FloodplainPhoto by: Carlton Ward, Jr.

The Florida Wildlife Corridor protects critical floodplains.

Building on Borrowed Time -

The Rising Risk from Floodplain Development

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What are Floodplains?

Floodplains are areas of land adjacent to rivers and streams that are subject to flooding during heavy rainfall. They're typically flat or gently sloping from the river or stream up to a higher level land feature such as a bluff or hill.

Because of Florida’s low relief and periodically heavy rainfall, water frequently overfills stream channels and spills onto floodplains and adjacent lakes and wetlands.

FloodplainsAdapted from Wired.com

Why Are Floodplains Important For Protecting People and Property?

Floodplains play several crucial roles in protecting people and property from the harmful effects of flooding:

1. Natural Flood Storage and Conveyance: Floodplains naturally absorb and slow down the flow of excess water during times of heavy rainfall or snowmelt, thus reducing the speed and volume of floodwaters downstream. By serving as a sort of "buffer zone," they help to lessen the risk and severity of floods, protecting communities and properties that might otherwise be in harm's way.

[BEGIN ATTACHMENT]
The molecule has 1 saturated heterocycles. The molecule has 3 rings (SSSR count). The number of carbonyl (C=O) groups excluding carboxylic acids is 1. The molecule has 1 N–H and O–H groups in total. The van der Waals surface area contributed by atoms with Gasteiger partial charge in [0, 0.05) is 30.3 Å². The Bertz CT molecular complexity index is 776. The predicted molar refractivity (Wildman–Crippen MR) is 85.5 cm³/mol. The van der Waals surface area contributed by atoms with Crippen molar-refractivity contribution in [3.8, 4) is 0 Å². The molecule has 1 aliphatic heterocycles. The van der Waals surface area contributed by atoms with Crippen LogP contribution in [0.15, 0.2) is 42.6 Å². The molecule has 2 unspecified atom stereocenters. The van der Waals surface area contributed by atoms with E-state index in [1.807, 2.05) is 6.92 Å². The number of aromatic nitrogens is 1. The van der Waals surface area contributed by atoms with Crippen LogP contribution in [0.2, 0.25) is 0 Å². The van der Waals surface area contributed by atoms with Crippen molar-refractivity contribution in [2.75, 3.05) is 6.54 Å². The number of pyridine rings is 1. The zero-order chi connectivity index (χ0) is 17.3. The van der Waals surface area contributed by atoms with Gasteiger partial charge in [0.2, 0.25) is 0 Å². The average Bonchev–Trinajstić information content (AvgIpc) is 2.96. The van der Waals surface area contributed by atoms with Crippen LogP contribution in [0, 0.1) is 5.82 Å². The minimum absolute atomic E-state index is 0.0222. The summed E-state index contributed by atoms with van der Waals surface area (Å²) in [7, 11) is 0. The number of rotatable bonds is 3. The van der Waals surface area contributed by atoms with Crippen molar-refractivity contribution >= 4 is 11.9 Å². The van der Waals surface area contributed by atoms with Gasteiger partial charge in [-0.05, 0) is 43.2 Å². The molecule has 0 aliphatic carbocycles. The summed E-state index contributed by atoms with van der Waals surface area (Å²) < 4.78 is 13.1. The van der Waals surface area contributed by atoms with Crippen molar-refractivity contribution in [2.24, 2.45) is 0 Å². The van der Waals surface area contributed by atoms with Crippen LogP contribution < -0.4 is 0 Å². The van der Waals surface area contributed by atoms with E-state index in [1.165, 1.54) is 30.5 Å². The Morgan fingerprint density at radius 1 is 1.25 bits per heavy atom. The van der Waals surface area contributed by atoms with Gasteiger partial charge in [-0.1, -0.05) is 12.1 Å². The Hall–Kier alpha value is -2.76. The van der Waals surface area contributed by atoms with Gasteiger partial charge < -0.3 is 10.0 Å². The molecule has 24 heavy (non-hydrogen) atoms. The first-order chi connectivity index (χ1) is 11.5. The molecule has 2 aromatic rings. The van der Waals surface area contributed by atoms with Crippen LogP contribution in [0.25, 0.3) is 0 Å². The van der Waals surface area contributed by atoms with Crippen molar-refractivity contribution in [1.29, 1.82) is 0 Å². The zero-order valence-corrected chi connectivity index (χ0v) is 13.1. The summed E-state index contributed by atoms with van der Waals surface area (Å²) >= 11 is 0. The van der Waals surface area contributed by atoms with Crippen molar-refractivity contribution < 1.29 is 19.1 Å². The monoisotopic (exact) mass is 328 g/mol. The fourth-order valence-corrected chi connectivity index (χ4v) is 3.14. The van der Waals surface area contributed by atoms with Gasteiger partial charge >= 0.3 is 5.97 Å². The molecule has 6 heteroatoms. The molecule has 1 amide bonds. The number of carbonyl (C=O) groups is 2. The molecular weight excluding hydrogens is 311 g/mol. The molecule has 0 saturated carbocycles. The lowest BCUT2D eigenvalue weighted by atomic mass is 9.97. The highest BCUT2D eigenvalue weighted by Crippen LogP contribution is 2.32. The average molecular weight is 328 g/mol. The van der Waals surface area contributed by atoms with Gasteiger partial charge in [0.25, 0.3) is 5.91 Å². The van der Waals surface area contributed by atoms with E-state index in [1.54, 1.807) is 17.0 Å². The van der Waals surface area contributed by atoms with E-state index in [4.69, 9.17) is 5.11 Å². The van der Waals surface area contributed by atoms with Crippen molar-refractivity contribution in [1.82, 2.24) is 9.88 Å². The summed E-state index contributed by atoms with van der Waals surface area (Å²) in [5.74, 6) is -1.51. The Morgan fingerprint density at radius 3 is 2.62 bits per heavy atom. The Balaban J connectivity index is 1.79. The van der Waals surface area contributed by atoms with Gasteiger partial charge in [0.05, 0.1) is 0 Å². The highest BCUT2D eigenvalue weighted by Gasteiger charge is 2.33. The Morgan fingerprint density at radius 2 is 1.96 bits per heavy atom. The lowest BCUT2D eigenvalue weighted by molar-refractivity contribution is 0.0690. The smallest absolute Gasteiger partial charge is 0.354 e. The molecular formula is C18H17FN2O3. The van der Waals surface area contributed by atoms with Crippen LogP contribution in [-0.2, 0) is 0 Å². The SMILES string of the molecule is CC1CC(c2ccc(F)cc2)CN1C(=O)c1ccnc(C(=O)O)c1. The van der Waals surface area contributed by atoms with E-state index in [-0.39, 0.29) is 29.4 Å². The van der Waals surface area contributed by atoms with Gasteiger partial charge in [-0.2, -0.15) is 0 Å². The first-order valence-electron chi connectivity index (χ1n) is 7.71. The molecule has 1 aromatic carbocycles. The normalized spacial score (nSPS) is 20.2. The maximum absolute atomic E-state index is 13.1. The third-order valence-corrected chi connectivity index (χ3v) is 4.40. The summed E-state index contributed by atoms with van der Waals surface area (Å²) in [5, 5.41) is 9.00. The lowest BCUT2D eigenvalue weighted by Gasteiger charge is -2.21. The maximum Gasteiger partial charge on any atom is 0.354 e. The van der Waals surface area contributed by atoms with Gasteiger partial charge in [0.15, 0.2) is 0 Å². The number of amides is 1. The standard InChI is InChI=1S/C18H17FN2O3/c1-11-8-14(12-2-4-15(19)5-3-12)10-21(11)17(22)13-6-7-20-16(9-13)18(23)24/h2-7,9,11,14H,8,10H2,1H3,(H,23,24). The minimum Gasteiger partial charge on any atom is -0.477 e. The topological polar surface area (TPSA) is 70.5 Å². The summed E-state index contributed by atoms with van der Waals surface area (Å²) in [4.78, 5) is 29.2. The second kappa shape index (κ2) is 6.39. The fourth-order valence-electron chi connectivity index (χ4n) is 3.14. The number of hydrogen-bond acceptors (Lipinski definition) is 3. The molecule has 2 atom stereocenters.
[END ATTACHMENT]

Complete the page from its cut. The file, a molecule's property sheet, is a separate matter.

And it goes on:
2. Sediment Capture: Floodplains capture sediment from floodwaters, which can help to reduce the impacts of erosion and sedimentation downstream. This is particularly beneficial for maintaining the health of water bodies and for protecting infrastructure like harbors, bridges and dams.

3. Groundwater Recharge: When floodplains absorb water, they can contribute to the replenishment of groundwater reserves. This groundwater can serve as a critical water source during dry periods and helps maintain river flows.

4. Risk Indicator: The presence of a floodplain can indicate areas of high flood risk. This can guide planning and development decisions, helping to avoid placing vulnerable infrastructure and residences in areas prone to flooding.